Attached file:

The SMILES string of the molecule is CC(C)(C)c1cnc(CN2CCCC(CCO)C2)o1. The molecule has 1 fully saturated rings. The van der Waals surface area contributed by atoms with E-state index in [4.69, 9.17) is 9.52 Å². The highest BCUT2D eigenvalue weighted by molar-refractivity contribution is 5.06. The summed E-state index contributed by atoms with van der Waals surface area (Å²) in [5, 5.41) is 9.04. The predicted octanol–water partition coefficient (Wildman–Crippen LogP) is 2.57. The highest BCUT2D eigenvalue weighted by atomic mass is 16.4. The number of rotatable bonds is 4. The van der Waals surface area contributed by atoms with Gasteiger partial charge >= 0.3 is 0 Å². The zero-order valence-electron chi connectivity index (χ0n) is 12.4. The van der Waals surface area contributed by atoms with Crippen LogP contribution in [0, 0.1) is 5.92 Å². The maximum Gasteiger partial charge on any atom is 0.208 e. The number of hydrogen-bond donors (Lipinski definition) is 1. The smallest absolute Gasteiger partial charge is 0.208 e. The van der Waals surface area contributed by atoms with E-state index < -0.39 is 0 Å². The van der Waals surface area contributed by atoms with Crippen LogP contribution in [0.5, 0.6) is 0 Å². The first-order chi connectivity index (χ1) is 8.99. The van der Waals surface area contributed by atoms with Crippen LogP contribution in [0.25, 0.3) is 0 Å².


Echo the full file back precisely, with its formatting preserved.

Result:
The SMILES string of the molecule is CC(C)(C)c1cnc(CN2CCCC(CCO)C2)o1. The molecule has 1 fully saturated rings. The van der Waals surface area contributed by atoms with E-state index in [4.69, 9.17) is 9.52 Å². The highest BCUT2D eigenvalue weighted by molar-refractivity contribution is 5.06. The summed E-state index contributed by atoms with van der Waals surface area (Å²) in [5, 5.41) is 9.04. The predicted octanol–water partition coefficient (Wildman–Crippen LogP) is 2.57. The highest BCUT2D eigenvalue weighted by atomic mass is 16.4. The number of rotatable bonds is 4. The van der Waals surface area contributed by atoms with Gasteiger partial charge >= 0.3 is 0 Å². The zero-order valence-electron chi connectivity index (χ0n) is 12.4. The van der Waals surface area contributed by atoms with Crippen LogP contribution in [0, 0.1) is 5.92 Å². The maximum Gasteiger partial charge on any atom is 0.208 e. The number of hydrogen-bond donors (Lipinski definition) is 1. The smallest absolute Gasteiger partial charge is 0.208 e. The van der Waals surface area contributed by atoms with E-state index < -0.39 is 0 Å². The van der Waals surface area contributed by atoms with Crippen LogP contribution in [0.5, 0.6) is 0 Å². The first-order chi connectivity index (χ1) is 8.99. The van der Waals surface area contributed by atoms with Crippen LogP contribution in [0.25, 0.3) is 0 Å².